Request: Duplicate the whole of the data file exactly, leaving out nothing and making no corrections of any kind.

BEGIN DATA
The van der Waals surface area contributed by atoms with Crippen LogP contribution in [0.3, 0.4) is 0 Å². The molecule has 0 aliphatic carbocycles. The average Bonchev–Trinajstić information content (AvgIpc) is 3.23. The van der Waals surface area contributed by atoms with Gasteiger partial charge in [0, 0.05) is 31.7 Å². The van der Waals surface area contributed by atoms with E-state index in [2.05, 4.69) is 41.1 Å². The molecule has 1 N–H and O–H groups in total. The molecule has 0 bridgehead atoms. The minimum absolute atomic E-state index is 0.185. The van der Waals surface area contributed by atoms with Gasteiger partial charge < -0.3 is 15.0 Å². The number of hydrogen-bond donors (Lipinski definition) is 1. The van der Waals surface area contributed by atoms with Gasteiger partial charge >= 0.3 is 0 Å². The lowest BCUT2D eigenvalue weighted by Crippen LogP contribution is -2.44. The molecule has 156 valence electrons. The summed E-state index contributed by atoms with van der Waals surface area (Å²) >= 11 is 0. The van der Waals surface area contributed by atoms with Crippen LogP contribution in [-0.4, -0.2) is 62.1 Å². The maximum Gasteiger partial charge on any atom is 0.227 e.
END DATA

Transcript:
The van der Waals surface area contributed by atoms with Crippen LogP contribution in [0.3, 0.4) is 0 Å². The molecule has 0 aliphatic carbocycles. The average Bonchev–Trinajstić information content (AvgIpc) is 3.23. The van der Waals surface area contributed by atoms with Gasteiger partial charge in [0, 0.05) is 31.7 Å². The van der Waals surface area contributed by atoms with E-state index in [2.05, 4.69) is 41.1 Å². The molecule has 1 N–H and O–H groups in total. The molecule has 0 bridgehead atoms. The minimum absolute atomic E-state index is 0.185. The van der Waals surface area contributed by atoms with Gasteiger partial charge < -0.3 is 15.0 Å². The number of hydrogen-bond donors (Lipinski definition) is 1. The van der Waals surface area contributed by atoms with Gasteiger partial charge >= 0.3 is 0 Å². The lowest BCUT2D eigenvalue weighted by Crippen LogP contribution is -2.44. The molecule has 156 valence electrons. The summed E-state index contributed by atoms with van der Waals surface area (Å²) >= 11 is 0. The van der Waals surface area contributed by atoms with Crippen LogP contribution in [-0.4, -0.2) is 62.1 Å². The maximum Gasteiger partial charge on any atom is 0.227 e.